An interviewer recently asked me to identify the most surprising thing I had learned in my study of the “First Thanksgiving.” I replied that the discoveries that interested me most had less to do with the actual 1621 celebration than with the way that American memory of the event had changed over time.
In recent years I’ve become more and more fascinated with popular historical memory. It’s an odd phenomenon, really. By definition, it exists at the intersection between past and present. In the best case, it’s informed (at least somewhat) by historical evidence, but it’s always influenced by the contemporary context as well. This means that one of the best ways to track the changing values of a culture is to examine how popular memory of a particular historical event differs over time. The memory of the Pilgrims and the First Thanksgiving is a case in point. In the next few posts I thought I’d show you what I mean, drawing from research that I conducted for my book The First Thanksgiving: What the Real Story Tells Us about Loving God and Learning from History.
The history of popular memory of the First Thanksgiving falls neatly into two broad periods separated by a crucial event in the year 1841. The first of the two is the simplest to characterize. For 220 years after the Pilgrims’ 1621 harvest celebration, almost no one remembered the event that later generations would recall as a defining episode in the founding of America. To our knowledge, there was only one contemporary record made of the event. Sometime shortly after the celebration, a Pilgrim named Edward Winslow wrote a letter back to an acquaintance in England in which he sketched how the passengers of the Mayflower had fared since their arrival at Plymouth. In the course of that letter, which was published as part of pamphlet in 1622, Winslow included a 115-word description of the event we now remember as the “First Thanksgiving.”
The pamphlet containing the description was published in England under the modest title A Relation or Journall of the Beginning and Proceedings of the English Plantation Setled at Plimoth in New England, by Certaine English Adventurers both Merchants and Others, with the Difficult Passage, their Safe Arrivall, their Joyfull Building of, and Comfortable Planting Themselves in the Now Well Defended Towne of New Plimoth. The printer who actually published the book was one “G. Mourt,” and the pamphlet has been known ever by the mercifully shorter title Mourt’s Relation. (In the seventeenth century, “relation” was another word for “report” or “account.)
Rare in England, Mourt’s Relation was rarer still in the American colonies, and by the beginning of the eighteenth century there was probably not a single copy of it in all of New England. With neither oral tradition nor a written record to keep it alive, the 1621 event gradually faded until it vanished entirely.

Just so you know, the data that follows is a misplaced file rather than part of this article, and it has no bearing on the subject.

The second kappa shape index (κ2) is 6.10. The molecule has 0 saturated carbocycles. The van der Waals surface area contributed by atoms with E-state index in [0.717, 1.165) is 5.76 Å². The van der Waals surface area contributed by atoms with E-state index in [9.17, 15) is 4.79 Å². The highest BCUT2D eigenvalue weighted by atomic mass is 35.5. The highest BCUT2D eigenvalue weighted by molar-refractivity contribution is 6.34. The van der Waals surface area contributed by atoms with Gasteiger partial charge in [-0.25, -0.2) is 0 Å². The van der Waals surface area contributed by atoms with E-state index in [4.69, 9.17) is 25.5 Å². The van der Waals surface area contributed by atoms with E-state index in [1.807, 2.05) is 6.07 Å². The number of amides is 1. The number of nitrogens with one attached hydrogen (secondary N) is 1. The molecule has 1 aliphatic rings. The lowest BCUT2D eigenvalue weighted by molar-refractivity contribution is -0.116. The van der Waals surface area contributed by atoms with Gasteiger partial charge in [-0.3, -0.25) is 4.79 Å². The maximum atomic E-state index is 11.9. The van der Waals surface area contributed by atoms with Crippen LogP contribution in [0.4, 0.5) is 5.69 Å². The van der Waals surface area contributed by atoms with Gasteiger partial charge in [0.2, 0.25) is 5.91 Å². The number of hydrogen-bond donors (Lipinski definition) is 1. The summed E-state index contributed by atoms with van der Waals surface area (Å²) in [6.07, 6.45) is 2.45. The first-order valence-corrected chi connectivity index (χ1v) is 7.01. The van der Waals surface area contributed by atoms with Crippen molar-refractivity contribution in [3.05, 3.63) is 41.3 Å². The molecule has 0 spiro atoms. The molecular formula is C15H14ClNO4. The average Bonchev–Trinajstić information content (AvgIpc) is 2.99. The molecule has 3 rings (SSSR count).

The opposite was true of Thanksgiving itself. As memory of the First Thanksgiving died away, the celebration of Thanksgiving became more popular, not less. The original Pilgrims had been very skeptical of regular holy days. (Remember that our word “holiday” is just an elision of the two words “holy day.”) The Pilgrims associated regular holidays with the perceived abuses of Catholicism, and in general the only true holy day that they celebrated regularly was the Lord’s Day every Sunday. Their descendants, however, gradually forgot or rejected their ancestors’ hostility to regularly scheduled holidays. By the 1690s they had adopted a pattern of annual springtime Fast Days, to beseech God’s blessing on the crop about to be planted, and autumn Thanksgiving Days, in which they thanked the Lord for the harvest just past.
While the custom of springtime fasts never caught on elsewhere, the celebration of regular autumn Thanksgivings spread across New England during the eighteenth century, expanded to the Midwest after the War of 1812, and began to catch on in the Upper South by the 1840s. Thanksgiving was becoming a beloved American holiday, just not one linked to the Pilgrims.
Since the late-18th century the Pilgrims had been growing in importance in American memory, but the part that they played in the national story was as generic “founders” or “forefathers.” Thinking of their national story as a series of dramatic images, Americans imagined the Pilgrims huddled on Plymouth Rock, not gathered around the Thanksgiving table. Out of 223 colonial or state thanksgiving proclamations I have located from the years 1676-1840, not a single one refers to the Pilgrims, even euphemistically. It was as if the Pilgrims’ 1621 celebration had never occurred. Americans thought of their Thanksgiving tradition as coming mainly from New England Puritans but did not think of it as originating in a particular historical moment. As late as 1840, the “First Thanksgiving” was simply not a part of historical memory.
It became a part of popular historical memory not in 1621 but in 1841, the year that Edward Winslow’s account of the Pilgrims’ harvest celebration reentered the historical record. The key figure in the process was the Reverend Alexander Young, a New England-born Unitarian minister with a passion for local history. Working with a copy of Mourt’s Relation discovered in Philadelphia a generation earlier, Young included the text of the pamphlet in a compilation of historical documents he titled Chronicles of the Pilgrim Fathers. The reverend appended his own explanatory notes to the manuscript, and when he came to Winslow’s description of the Pilgrims’ celebration, the clergyman explained to his audience that what they were reading was an account of the “first thanksgiving . . . of New England.”
Even though Americans now were aware of the Pilgrims’ 1621 celebration, it would be a long time—generations, in fact—before the American people widely credited the Pilgrims as the founders of their Thanksgiving tradition. In my next post I will explain why that was so.